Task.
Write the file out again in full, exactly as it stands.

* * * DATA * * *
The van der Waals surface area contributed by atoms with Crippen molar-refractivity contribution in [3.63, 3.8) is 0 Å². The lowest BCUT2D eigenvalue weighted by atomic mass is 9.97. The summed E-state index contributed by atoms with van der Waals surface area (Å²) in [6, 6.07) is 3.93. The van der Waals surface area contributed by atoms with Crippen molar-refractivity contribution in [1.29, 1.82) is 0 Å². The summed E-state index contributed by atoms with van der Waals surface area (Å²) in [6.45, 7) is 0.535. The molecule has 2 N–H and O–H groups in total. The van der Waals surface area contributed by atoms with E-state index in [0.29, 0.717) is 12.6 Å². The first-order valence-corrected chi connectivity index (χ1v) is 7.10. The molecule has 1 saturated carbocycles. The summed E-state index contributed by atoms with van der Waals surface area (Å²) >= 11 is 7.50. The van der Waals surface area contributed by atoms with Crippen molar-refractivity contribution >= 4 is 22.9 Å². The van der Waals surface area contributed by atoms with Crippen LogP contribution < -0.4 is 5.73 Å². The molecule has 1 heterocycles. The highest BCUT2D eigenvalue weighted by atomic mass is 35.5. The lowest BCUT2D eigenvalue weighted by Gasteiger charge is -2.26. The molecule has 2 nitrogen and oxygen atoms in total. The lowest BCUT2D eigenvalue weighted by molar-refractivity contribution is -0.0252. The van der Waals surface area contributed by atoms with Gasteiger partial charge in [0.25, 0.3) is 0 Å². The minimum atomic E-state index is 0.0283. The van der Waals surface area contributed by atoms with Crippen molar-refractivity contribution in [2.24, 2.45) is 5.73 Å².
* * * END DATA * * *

The van der Waals surface area contributed by atoms with Crippen molar-refractivity contribution in [3.63, 3.8) is 0 Å². The lowest BCUT2D eigenvalue weighted by atomic mass is 9.97. The summed E-state index contributed by atoms with van der Waals surface area (Å²) in [6, 6.07) is 3.93. The van der Waals surface area contributed by atoms with Crippen molar-refractivity contribution in [1.29, 1.82) is 0 Å². The summed E-state index contributed by atoms with van der Waals surface area (Å²) in [6.45, 7) is 0.535. The molecule has 2 N–H and O–H groups in total. The van der Waals surface area contributed by atoms with E-state index in [0.29, 0.717) is 12.6 Å². The first-order valence-corrected chi connectivity index (χ1v) is 7.10. The molecule has 1 saturated carbocycles. The summed E-state index contributed by atoms with van der Waals surface area (Å²) >= 11 is 7.50. The van der Waals surface area contributed by atoms with Crippen molar-refractivity contribution >= 4 is 22.9 Å². The van der Waals surface area contributed by atoms with Crippen LogP contribution < -0.4 is 5.73 Å². The molecule has 1 heterocycles. The highest BCUT2D eigenvalue weighted by atomic mass is 35.5. The lowest BCUT2D eigenvalue weighted by Gasteiger charge is -2.26. The molecule has 2 nitrogen and oxygen atoms in total. The lowest BCUT2D eigenvalue weighted by molar-refractivity contribution is -0.0252. The van der Waals surface area contributed by atoms with Gasteiger partial charge in [0.25, 0.3) is 0 Å². The minimum atomic E-state index is 0.0283. The van der Waals surface area contributed by atoms with Crippen molar-refractivity contribution in [2.24, 2.45) is 5.73 Å².